Builder vs. Appraiser – why most Builders and Developers underestimate Reconstruction Cost

In CAM Library, Commercial Market, Construction, Florida Hurricane Insurance, Insurance Appraisal by Patricia Staebler

Once in a while when I am asked to appraise the insurable value for a condominium association, the board is greatly upset over the values my appraisal work revealed.

The first course of business for most of the board members is to ask their developer or the next best contractor: “Listen, Buddy, if you have to rebuild by property, what would it cost?”

The answer in most cases is way below the valuation I delivered to the association. And with that, the discussions start.

For an insurance replacement valuation, the appraiser has to follow certain guidelines set by most insurance companies, foremost of which is Citizens in Florida. Developers do not know these guidelines and therefore cannot include them in their “benchmark” estimate.

Some of these guidelines are as follows:

1. The occupancy used to generate the wind/hazard valuation in the software must be the most accurate selection available as described in the definitions in the software (e.g. a residential condominium should use the occupancy Condominium w/o interior finishes in the MSB BVS software)

2. Valuation reports must be based upon the entire building square footage and include all components of the structure (e.g. balconies, walkways, common areas, etc.) Construction analysis, including construction details for the walls, floors and roof must be included.

3. The construction type used to generate the valuation must be based on ISO construction definitions.

4. A copy of the system-generated report (valuation worksheet) must be included with any appraisal.

5. Only full, detailed reports will be accepted

6. No adjustments can be made to the architect’s fees, labor and material costs, overhead and profit.

I exchange information with contractors and builders on a continuous basis and am familiar with their thoughts and calculations. But for insurance replacement valuation the contractor’s thinking head is not good enough.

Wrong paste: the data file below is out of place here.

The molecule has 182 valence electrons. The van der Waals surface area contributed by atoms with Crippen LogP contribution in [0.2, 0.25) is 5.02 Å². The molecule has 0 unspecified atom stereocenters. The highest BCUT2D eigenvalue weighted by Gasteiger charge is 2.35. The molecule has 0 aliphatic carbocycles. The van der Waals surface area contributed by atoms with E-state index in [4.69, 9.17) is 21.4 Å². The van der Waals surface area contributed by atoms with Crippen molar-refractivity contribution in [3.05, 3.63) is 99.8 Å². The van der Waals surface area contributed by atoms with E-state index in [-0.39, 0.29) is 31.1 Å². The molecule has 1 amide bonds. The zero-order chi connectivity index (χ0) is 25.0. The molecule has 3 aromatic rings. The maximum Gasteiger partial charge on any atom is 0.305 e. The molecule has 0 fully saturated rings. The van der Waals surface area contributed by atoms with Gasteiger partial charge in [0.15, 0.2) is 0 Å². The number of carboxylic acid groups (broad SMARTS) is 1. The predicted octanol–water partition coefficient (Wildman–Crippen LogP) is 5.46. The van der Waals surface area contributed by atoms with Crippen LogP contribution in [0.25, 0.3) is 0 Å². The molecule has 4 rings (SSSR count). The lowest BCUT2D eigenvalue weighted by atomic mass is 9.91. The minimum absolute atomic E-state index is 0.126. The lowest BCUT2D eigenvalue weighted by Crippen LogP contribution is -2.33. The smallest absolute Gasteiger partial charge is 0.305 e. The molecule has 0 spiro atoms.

The point that in most cases will be underestimated by the developer is the soft cost including overhead and profit. Usually soft costs (the costs which are not sticks and bricks, but all the other items like architect, engineer, etc.) range between 20% and 25%, depending on the size of the construction project.

The second most important item builders tend to look at is the quantity. The estimate to replace twenty buildings all at once will be much different than to replace one single building. And that is logical, the more you build (or buy) the cheaper it could get. Yes, size or quantity does matter. However, the insurance company is not interested in a discounted mass construction; the insurance company wants to know how much it will cost to replace one single building. This is also the reason why appraisers cannot lump-sum the buildings. Each building has to be listed with its appropriate value.

The third item, which makes a huge difference is “new construction vs. re-construction”, which is also the issue most people cannot understand. Here are some points which should make that issue a little bit more understandable (information provided by Baker Insurance):

1. Regardless of a home’s age, when rebuilding a home with severe damage there are costs associated with reconstruction that are not part of the original construction costs. As a result, these reconstruction costs need to be included in the insurance value to ensure adequate coverage to completely rebuild your home.

2. New homebuilders usually purchase materials in bulk and they realize great savings. A reconstruction contractor typically will not receive these savings. Materials for the job are usually unique and specific to the home and, therefore are usually more expensive.

3. Reconstruction contractors usually have to work around obstacles with care so as to not damage the home or other structures that remain undamaged. Time and expense to work around these obstacles adds to the overall cost of the project.

4. There is also significant homeowner involvement when it comes to reconstruction. Naturally the homeowner wants the house rebuilt just right and will regularly interact with the contractor. This can add time and expense to the project.

5. New construction overhead and profit is fairly predictable because of the repetition involved. They usually work within a given time frame with favorable time periods for scheduling work crews. Reconstruction contractors must work in a more restrictive time frame due to an unplanned event. The contractors are working on shorter notice and tighter schedules. Therefore it’s an increased cost associated with these timelines.

6. Newly constructed homes are built with the present building codes while older homes usually need to be brought up to code.

The price tag for reconstruction vs. new construction? Between 10% and 15% and most insurances will work with 12%.

When you add these three points together, the difference between a builder’s estimate and a correct insurance replacement valuation will now be a little more clear.

Rest assured, an appraiser does not want to make you pay outrageous insurance premiums, our utmost goal is to have you insured at the right value. If you are more than 80% underinsured, your insurance can and will penalize your association severely and you will have to recover the rebuilding costs with high assessments vs. increased insurance costs.

Is it worth the risk? Your call…


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